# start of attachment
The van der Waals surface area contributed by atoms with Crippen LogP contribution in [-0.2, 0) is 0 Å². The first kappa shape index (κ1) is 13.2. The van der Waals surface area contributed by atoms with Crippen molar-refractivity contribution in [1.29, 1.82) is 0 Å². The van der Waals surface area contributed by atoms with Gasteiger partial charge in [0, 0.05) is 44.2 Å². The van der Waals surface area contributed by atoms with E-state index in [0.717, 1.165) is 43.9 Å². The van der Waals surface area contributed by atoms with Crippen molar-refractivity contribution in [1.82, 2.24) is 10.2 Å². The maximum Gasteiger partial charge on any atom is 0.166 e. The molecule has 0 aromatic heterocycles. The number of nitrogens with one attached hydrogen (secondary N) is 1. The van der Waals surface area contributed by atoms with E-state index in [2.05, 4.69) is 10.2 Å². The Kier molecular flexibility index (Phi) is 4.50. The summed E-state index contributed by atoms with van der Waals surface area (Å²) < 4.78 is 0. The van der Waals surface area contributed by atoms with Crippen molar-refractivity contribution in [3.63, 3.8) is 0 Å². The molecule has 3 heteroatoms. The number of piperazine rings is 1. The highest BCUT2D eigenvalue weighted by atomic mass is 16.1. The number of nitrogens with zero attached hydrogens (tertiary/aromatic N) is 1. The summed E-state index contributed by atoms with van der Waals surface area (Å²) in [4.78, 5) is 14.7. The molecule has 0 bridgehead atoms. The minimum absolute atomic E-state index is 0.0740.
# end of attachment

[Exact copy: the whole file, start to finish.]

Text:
The van der Waals surface area contributed by atoms with Crippen LogP contribution in [-0.2, 0) is 0 Å². The first kappa shape index (κ1) is 13.2. The van der Waals surface area contributed by atoms with Crippen molar-refractivity contribution in [1.29, 1.82) is 0 Å². The van der Waals surface area contributed by atoms with Gasteiger partial charge in [0, 0.05) is 44.2 Å². The van der Waals surface area contributed by atoms with E-state index in [0.717, 1.165) is 43.9 Å². The van der Waals surface area contributed by atoms with Crippen molar-refractivity contribution in [1.82, 2.24) is 10.2 Å². The maximum Gasteiger partial charge on any atom is 0.166 e. The molecule has 0 aromatic heterocycles. The number of nitrogens with one attached hydrogen (secondary N) is 1. The van der Waals surface area contributed by atoms with E-state index in [2.05, 4.69) is 10.2 Å². The Kier molecular flexibility index (Phi) is 4.50. The summed E-state index contributed by atoms with van der Waals surface area (Å²) < 4.78 is 0. The van der Waals surface area contributed by atoms with Crippen molar-refractivity contribution in [3.63, 3.8) is 0 Å². The molecule has 3 heteroatoms. The number of piperazine rings is 1. The highest BCUT2D eigenvalue weighted by atomic mass is 16.1. The number of nitrogens with zero attached hydrogens (tertiary/aromatic N) is 1. The summed E-state index contributed by atoms with van der Waals surface area (Å²) in [4.78, 5) is 14.7. The molecule has 0 bridgehead atoms. The minimum absolute atomic E-state index is 0.0740.